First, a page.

I made this on a recent weekend in the woods for The Wilderness Bushcraft Society, and it went down a treat, just like it has always done in my kitchen at home.
If you just want the recipe and not the background information click here
A fruit butter so called because it spreads like butter, looses all links to dairy butters at this point. Its a soft set mix of fruit puree and sugar, that goes wonderfully with a whole mix of options, on toast, stirred into greek yogurt, with roasted venison and with BBQ duck breast. Some sources say they are more prevalent in the United States, and the British have tended to stick to fruit cheeses – like the butter no relation to dairy cheese, but a fruit puree mix that sets and can be cut like a cheese.
Jams require whole or chopped fruits, cooked and mixed with sugar. They also require boiling to a setting point 104 deg centigrade, otherwise you end up with something that looks like a compote. This is all well and dandy with cultivated varieties of fruit, but with wild varieties with more pips and smaller stone to fruit ratios this can be a problem. The jam is either full of pips and you spend the rest of the day trying to extract that elderberry pip from between your teeth, or you spend hours in preparation work removing the stones from the fruit, as in sloes or damsons. This is where butters come into their own. You cook the fruit whole, mush it though a sieve to extract the pulp, then add sugar, boil gently, there is no need to get to a setting point either, and jar. Hey Presto, a lovely conserve without hours of faff or the need for a tooth pick. 🙂
Fruit Butters use a lower ratio of sugar to fruit than jams, or cheeses so they keep for less long. We recommend keeping them for a maximum of 3-6 months, I rarely have a problem with this, and sometimes find if I’ve only made a small batch it can be gone much faster than this.
2kg of Crab apples – Washed and cut though
1kg of Blackberries – Washed
2 Lemons – Rind and Juice.
Sugar approx 1.5kg
Less usual Tools:
Jam Jars or silicone moulds.
– Makes about 6 large jars, or 3kg of fruit butter.
Blackberries and Crap Apples often arrive in large volumes so this is unlikely to take you long.
Leave enough for local wildlife, birds and other animals use blackberries as a good food source before winter sets in.
Do check the legalities of foraging in your area – I’ve written a brief summary of this for the UK here.
This is where the joy of this recipe comes into force. Removed any unwanted hitchhikers. I tend to do this by leaving the fruit for a short time exposed in a bright sunny area. Most creatures living on the fruit aren’t too keen on suddenly being left exposed like this and move off quickly.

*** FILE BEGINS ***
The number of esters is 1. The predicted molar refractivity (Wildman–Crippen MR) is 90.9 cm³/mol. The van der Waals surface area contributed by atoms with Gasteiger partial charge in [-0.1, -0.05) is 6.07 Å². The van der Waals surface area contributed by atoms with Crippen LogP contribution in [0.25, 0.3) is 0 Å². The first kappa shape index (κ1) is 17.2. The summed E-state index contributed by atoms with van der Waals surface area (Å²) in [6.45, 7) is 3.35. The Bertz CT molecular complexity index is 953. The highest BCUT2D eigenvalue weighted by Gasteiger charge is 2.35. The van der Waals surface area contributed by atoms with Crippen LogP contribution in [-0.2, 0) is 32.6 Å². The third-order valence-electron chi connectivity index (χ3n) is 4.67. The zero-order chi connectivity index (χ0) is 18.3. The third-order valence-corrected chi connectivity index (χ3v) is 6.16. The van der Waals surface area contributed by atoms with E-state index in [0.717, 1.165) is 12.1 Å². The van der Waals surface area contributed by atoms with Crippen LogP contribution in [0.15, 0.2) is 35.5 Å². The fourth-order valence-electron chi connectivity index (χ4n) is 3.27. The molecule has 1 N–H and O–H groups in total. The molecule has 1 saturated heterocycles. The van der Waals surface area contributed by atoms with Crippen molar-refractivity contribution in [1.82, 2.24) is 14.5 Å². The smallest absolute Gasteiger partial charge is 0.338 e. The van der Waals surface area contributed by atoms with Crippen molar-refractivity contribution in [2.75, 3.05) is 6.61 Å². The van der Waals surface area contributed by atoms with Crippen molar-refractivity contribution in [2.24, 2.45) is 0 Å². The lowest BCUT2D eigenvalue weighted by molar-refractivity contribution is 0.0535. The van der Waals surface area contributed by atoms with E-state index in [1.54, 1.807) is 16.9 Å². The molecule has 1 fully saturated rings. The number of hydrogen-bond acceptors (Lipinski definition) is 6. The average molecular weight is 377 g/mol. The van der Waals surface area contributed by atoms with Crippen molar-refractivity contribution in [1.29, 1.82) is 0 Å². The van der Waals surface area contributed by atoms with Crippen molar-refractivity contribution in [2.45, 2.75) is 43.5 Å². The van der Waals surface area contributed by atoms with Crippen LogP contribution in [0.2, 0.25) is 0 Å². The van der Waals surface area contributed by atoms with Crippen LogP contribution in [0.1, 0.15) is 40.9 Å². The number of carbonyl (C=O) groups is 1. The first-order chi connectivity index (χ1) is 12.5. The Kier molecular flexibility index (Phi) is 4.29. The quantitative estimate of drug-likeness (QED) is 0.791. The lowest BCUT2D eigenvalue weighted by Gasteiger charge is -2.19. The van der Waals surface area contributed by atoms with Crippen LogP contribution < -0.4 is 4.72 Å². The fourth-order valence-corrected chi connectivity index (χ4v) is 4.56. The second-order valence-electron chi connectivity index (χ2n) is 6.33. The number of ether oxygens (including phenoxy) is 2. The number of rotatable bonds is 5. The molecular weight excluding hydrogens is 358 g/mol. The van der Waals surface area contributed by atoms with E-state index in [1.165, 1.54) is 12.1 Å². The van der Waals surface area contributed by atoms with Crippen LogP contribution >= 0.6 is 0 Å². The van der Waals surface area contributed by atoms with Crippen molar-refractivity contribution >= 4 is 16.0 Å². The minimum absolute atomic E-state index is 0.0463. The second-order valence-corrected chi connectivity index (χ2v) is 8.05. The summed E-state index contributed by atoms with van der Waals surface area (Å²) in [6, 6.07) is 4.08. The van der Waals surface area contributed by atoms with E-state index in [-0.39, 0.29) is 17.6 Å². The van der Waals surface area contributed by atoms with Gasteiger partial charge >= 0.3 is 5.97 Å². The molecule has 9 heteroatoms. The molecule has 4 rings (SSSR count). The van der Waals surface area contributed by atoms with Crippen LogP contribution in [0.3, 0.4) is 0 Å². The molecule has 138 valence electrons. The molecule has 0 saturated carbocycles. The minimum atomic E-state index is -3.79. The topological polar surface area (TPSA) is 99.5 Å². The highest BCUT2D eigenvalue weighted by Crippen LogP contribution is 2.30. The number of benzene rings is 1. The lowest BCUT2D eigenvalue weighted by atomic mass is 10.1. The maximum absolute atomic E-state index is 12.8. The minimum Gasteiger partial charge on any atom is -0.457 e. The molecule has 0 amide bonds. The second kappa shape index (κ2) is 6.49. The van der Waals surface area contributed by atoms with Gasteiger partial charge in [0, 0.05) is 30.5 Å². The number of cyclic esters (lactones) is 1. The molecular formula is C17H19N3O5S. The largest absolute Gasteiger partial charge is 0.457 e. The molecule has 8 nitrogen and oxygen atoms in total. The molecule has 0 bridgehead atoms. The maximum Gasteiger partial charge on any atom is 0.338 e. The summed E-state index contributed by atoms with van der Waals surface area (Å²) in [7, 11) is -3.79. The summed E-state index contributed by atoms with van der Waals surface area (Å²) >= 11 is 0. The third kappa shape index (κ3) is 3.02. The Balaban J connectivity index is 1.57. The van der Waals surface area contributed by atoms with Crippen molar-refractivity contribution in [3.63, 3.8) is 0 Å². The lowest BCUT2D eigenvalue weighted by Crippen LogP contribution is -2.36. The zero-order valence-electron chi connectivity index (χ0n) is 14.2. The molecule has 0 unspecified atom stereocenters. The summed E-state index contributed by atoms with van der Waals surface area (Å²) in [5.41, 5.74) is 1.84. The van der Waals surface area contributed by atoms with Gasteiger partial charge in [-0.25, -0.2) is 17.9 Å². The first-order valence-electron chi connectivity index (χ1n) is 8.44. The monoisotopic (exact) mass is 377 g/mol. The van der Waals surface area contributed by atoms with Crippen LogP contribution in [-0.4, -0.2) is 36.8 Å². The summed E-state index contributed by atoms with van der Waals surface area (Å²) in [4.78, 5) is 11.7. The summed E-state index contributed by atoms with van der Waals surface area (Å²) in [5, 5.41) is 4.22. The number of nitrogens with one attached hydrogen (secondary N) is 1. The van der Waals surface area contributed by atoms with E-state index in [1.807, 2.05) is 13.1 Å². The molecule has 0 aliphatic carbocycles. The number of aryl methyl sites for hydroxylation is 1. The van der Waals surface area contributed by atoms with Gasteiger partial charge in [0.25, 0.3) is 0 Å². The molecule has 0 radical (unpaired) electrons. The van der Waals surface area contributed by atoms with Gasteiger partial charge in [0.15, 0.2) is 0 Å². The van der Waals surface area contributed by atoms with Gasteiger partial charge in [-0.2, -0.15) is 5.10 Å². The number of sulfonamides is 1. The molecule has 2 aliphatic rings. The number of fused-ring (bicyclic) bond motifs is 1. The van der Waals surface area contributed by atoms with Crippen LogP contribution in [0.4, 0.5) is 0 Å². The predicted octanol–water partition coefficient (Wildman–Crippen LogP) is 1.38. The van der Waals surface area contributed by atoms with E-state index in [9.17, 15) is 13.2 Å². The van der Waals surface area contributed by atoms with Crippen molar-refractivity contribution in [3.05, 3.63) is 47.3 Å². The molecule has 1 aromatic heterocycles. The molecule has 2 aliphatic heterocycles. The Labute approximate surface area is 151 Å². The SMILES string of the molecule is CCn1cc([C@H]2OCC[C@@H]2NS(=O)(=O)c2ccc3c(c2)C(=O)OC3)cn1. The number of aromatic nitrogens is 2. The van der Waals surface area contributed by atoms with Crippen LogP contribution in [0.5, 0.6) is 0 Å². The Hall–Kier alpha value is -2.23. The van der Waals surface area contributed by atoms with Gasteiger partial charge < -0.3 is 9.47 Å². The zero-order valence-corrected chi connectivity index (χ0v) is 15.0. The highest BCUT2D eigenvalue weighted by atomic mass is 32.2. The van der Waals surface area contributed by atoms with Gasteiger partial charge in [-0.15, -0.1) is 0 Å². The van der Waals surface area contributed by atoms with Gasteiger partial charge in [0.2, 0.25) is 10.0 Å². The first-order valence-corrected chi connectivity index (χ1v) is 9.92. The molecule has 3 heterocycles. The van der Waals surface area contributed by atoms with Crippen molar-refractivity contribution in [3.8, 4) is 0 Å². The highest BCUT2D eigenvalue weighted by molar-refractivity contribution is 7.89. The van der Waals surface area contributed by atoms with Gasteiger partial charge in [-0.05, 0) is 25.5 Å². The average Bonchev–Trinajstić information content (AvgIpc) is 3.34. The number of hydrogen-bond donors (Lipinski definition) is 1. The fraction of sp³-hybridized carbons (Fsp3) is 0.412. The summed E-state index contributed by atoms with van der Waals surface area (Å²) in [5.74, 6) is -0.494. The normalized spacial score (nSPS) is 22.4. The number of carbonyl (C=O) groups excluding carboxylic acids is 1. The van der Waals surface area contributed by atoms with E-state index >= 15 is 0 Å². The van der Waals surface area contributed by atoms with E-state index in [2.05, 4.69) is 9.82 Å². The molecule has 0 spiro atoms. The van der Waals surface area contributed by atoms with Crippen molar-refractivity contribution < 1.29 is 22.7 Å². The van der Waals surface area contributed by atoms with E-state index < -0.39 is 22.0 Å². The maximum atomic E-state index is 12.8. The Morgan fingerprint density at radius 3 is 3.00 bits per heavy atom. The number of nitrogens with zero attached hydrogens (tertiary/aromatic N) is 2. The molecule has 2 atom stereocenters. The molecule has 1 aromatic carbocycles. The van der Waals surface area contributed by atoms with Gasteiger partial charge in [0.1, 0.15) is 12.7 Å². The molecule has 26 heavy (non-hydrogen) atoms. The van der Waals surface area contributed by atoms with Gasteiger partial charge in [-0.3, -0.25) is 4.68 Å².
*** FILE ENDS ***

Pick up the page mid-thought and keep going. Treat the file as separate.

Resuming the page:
Wash the fruit in water to remove any creatures that didn’t like your more subtle methods of persuasion.
Cut the crab apples in half to ensure that there isn’t anything living in the central core.
Thats it – super easy and non time consuming!
Put them into the pan, with the lemon juice and rind and add a little water, to stop the apples sticking. Cook over a gentle heat until the apples are soft and pulpy.
You should now have a deep purple mix with fluffy apples interspersing it. Push the mix through a sieve with a spoon, scraping off the mix at the bottom.
Weigh the resulting fruit pulp and add 350g of sugar for every 500g of fruit pulp.
Any sugar will do, a brown sugar will add a richer caramelised flavour to the butter and darken the colour. I use sugar beat sugar as its British grown and reduces the food miles.
Heat clean jars up in an oven or dutch oven, to stop them cracking and to sterilise them, boiling also works. I dry heated mine in a dutch oven and boiled the lids.
Return to the heat, being careful to stir constantly until the sugar has dissolved, or it can burn. Then boil gently for 10 minutes.
Pour the mix into jars, being careful not to get the tops of the jars sticky as this can affect the seal. A jam funnel is very helpful for this.
Add the lids whilst the butter is hot. Tamper seal poppers in the lids should depress as the air cools and creates a vacuum.
Label once cooled, the glue melts and you get hot fingers otherwise.
Try out your creations!
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© Pippin and Gile - Lizzy Maskey